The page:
The Donald J. Trump administration’s discriminatory rhetoric has united religious minorities to mobilize and fight back. Most recently, hundreds of rabbis boycotted the annual High Holy Day call, in which Trump conveyed wishes to Jewish leaders ahead of Rosh Hashanah, the Jewish New Year that begins this evening.
Today, Americans United and our allies told the U.S. Supreme Court that President Donald Trump’s Muslim ban is an unconstitutional violation of America’s fundamental promise of religious freedom.
Religious freedom is about fairness – we don’t treat people differently because their beliefs are different from ours, and we certainly don’t ban people from America based on their religion. But that’s just what Trump’s Muslim ban does.
Americans United for Separation of Church and State joined allied religious and civil-rights organizations and members of the clergy today in telling the U.S. Supreme Court that President Donald Trump’s Muslim ban is an unconstitutional violation of religious freedom.
Earlier this month, I wrote a blog post about the Religious Right’s decision to stick with President Donald J. Trump no matter what he says or does. I noted the hypocrisy of the members of this movement, who are normally so quick to judge everyone else, in backing a man whose moral lapses are glaring and who clearly lacks the “biblical worldview” these folks claim to champion.
We’re all afraid of everyone else. That’s pretty much what I take away from a new survey on the intersection of religion and politics in America – along with the affirmation that the so-called intersection is getting increasingly congested and prone to ugly collisions.
Those living in areas ravaged by Hurricane Harvey are just beginning to rebuild their lives and clean up, and those in the path of Hurricane Irma are just trying to comprehend its devastation. We at Americans United continue to be concerned about everyone recovering from or in the midst of these historic storms and have reached out to many of our members and supporters in these areas to let them know we are thinking of them.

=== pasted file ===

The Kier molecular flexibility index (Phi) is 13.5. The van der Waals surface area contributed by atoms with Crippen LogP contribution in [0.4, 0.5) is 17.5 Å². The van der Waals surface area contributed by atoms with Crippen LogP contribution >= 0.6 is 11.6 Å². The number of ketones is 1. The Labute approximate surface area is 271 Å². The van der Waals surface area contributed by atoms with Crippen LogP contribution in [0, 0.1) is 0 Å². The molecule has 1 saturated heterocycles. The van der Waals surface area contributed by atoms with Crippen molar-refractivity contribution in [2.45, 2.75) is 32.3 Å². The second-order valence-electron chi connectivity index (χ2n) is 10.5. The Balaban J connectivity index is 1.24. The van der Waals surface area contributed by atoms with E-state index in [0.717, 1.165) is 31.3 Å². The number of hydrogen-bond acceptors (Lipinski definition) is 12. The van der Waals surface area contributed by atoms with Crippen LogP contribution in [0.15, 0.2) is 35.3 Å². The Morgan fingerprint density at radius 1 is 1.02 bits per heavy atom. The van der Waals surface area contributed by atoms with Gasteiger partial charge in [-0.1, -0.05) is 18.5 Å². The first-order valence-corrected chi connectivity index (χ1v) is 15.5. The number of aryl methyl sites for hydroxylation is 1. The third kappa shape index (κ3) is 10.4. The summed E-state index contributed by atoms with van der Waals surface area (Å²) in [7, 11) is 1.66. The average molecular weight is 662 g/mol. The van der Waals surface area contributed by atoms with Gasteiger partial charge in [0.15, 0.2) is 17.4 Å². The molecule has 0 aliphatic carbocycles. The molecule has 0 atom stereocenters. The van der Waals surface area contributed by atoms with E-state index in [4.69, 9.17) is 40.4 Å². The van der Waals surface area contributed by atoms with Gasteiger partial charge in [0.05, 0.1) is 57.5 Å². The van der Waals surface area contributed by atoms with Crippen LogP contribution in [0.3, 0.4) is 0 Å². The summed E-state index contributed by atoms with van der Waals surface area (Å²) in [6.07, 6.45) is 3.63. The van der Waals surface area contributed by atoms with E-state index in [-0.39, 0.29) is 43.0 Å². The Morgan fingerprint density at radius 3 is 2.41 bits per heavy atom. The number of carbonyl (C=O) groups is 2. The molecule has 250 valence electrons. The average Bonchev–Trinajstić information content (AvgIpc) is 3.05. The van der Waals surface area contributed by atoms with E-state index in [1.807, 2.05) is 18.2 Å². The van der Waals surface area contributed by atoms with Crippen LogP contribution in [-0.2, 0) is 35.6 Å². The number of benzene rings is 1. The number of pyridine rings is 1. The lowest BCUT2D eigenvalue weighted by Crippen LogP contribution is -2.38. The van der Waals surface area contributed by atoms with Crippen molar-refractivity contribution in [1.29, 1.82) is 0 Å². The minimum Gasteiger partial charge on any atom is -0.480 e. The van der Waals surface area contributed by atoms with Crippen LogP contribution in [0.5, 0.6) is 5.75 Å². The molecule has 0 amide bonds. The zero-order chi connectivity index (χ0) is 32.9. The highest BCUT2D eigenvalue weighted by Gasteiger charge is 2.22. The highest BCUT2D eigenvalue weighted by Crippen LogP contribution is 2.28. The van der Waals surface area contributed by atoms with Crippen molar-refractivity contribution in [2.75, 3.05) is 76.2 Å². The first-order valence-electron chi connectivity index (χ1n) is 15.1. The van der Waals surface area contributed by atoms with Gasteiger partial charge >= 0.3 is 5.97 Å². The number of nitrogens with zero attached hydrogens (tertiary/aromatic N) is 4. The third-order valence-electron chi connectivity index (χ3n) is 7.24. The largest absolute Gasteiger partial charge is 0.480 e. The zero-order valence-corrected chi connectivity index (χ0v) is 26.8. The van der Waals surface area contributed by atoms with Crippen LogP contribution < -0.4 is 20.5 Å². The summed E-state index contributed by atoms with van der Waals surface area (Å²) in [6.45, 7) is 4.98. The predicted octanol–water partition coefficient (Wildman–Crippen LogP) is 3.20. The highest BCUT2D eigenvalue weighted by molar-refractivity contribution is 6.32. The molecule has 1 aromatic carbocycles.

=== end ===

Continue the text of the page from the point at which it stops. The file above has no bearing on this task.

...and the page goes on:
President Donald J. Trump captured 81 percent of the evangelical vote on election day. Since then, many political pundits have grappled with the question of how a lecherous and biblically illiterate candidate whose relationship with the truth is casual at best could have done so well with this constituency of alleged “values voters.”
We’ve watched from afar the devastation and tragedy brought by Hurricane Harvey to the Gulf Coast of Texas. Our hearts are with those who are just beginning the recovery process. As difficult as the past week has been, there is some comfort in watching, as we often do, Americans coming together to aid those in the area through donations and volunteering.
Attacks continued over the summer on the Johnson Amendment, the federal law that for more than 60 years has ensured that tax-exempt organizations, including houses of worship, do not endorse or oppose political candidates.
President Donald J. Trump, backed by some members of Congress and Religious Right leaders, is pushing to repeal or weaken the provision. Trump has repeatedly vowed to “get rid of and totally destroy the Johnson Amendment,” a promise he reiterated during a July 13 interview with TV preacher Pat Robertson on the Christian Broadcasting Network.